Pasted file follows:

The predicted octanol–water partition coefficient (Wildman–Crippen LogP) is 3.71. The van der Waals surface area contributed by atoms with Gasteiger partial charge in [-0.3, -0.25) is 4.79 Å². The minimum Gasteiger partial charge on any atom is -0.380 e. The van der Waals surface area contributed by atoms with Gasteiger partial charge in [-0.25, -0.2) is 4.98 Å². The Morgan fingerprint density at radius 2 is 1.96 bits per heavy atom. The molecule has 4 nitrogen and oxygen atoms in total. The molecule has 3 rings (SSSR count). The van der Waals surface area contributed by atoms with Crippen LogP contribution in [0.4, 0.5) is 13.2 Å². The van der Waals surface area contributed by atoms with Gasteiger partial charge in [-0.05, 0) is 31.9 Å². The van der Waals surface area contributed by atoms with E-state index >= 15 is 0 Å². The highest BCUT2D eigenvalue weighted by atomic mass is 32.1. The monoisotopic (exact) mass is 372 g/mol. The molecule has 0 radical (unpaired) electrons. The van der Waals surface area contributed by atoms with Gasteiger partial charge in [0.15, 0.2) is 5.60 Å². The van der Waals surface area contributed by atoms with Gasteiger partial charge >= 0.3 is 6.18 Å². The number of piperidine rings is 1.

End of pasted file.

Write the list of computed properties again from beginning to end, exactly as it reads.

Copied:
The predicted octanol–water partition coefficient (Wildman–Crippen LogP) is 3.71. The van der Waals surface area contributed by atoms with Gasteiger partial charge in [-0.3, -0.25) is 4.79 Å². The minimum Gasteiger partial charge on any atom is -0.380 e. The van der Waals surface area contributed by atoms with Gasteiger partial charge in [-0.25, -0.2) is 4.98 Å². The Morgan fingerprint density at radius 2 is 1.96 bits per heavy atom. The molecule has 4 nitrogen and oxygen atoms in total. The molecule has 3 rings (SSSR count). The van der Waals surface area contributed by atoms with Crippen LogP contribution in [0.4, 0.5) is 13.2 Å². The van der Waals surface area contributed by atoms with Gasteiger partial charge in [-0.05, 0) is 31.9 Å². The van der Waals surface area contributed by atoms with E-state index >= 15 is 0 Å². The highest BCUT2D eigenvalue weighted by atomic mass is 32.1. The monoisotopic (exact) mass is 372 g/mol. The molecule has 0 radical (unpaired) electrons. The van der Waals surface area contributed by atoms with Gasteiger partial charge in [0.15, 0.2) is 5.60 Å². The van der Waals surface area contributed by atoms with Gasteiger partial charge >= 0.3 is 6.18 Å². The number of piperidine rings is 1.